Every day, our department responds to over 1400 emergency calls. As you know, these responses cover a myriad of categories. Our first responders are not immune to the physical, psychological, and physiological effects that these responses can cause. We are exposed to higher rates of post-traumatic stress disorder (PTSD), depression, and anxiety issues related to the tragic incidents we respond to daily. We are no strangers to the long-term effect that our profession can have on us over the course of our careers. We are all too familiar with the term, Compartmentalizing. We may think we do it well but over time, it has been shown to have devastating consequences.
We have felt the emptiness and sadness of losing one of our own to suicide. We often ask ourselves, “ Why didn’t I recognize the signs?” How is it possible that we work together for twenty-four hours, forty-eight, seventy-two, ninety-six, etc., and not have a clue what is going on deep down inside our colleagues/partners?
Our Behavioral Health Program, PEER Support, department psychologists, and one another are not always enough to get us through tough times. In my thirty-five years in this department, I have been involved in our PEER Support Program. I have watched it grow into a pillar that supports the very foundation of mental health and the Fire Chief’s “Everyone Goes Home” Firefighter Safety Program.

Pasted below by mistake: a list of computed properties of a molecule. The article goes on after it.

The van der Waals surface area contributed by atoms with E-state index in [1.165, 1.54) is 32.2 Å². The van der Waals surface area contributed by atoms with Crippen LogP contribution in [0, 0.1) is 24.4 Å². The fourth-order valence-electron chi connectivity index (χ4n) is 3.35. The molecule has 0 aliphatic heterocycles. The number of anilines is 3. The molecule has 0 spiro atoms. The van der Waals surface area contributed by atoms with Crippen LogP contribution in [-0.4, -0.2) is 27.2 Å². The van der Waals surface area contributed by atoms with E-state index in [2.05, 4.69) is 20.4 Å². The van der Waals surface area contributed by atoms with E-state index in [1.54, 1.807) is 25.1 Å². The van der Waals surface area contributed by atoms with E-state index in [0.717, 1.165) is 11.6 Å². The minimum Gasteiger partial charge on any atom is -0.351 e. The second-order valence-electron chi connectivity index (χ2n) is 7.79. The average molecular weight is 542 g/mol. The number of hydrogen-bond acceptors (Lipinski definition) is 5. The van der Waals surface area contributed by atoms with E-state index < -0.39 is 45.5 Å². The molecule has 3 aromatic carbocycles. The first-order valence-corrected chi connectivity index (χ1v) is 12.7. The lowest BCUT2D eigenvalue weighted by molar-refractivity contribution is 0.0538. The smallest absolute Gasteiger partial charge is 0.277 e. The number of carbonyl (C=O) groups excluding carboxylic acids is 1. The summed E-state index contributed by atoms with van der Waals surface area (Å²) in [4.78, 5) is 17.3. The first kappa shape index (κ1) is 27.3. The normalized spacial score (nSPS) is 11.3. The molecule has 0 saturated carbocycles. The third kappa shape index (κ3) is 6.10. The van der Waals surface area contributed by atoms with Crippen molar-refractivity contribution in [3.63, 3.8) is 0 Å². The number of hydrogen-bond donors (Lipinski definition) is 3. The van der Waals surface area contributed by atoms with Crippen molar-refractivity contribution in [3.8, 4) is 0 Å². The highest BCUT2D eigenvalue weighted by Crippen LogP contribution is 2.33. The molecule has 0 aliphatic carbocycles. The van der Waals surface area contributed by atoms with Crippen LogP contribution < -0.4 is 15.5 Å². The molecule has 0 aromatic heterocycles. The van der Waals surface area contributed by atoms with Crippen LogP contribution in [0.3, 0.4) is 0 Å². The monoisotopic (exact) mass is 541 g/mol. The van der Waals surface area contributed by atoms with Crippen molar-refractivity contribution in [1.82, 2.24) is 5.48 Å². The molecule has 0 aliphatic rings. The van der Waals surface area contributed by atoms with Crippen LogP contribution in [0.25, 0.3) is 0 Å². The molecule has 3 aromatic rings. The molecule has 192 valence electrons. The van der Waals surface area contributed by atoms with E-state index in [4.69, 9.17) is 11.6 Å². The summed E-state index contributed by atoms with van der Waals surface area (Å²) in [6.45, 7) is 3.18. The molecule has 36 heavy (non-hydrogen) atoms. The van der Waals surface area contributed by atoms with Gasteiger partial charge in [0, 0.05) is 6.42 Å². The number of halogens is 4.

As an added layer to our already robust and successful Behavioral Health Program, Chief Terrazas agreed to an LAFD Canine Therapy Program that launched in December of 2020. This is a one-year pilot program whose purpose is to help alleviate psychological and emotional trauma impacting our firefighters. Currently, the LAFD Canine Therapy Program has one canine/handler team to provide emotional support to all 3,500 members of our Department. This pilot program would not be possible without the collaborative efforts of UFLAC and our Fire Chief.
Our canine therapy dog has been trained to recognize the effects of PTSD, anxiety, depression, and more. Witnessing our dog “Teddy” in action is heartwarming. He gently nudges the member whose hands are placed over their face and slowly raises up until his paws are atop the shoulders of that member. The connection that is felt truly can melt the heart. His gentle disposition and extensive training make him a tremendous asset to our already successful program. Meet Teddy, the LAFD’s First Therapy Dog who was donated by the Patriotic Service Dog Foundation (PSDF), (https://www.patrioticservicedogfoundation.org/). Each therapy dog that is paired with an LAFD handler (FF Susan Jensen/Back up Handler, Ret. FF/PM Leah Fleischmann) undergoes specialized training together. This pairing is something that the PSDF determines based on both the canine and the handler’s personalities. As we continue through our pilot program, its success will determine future therapy dogs and handler positions.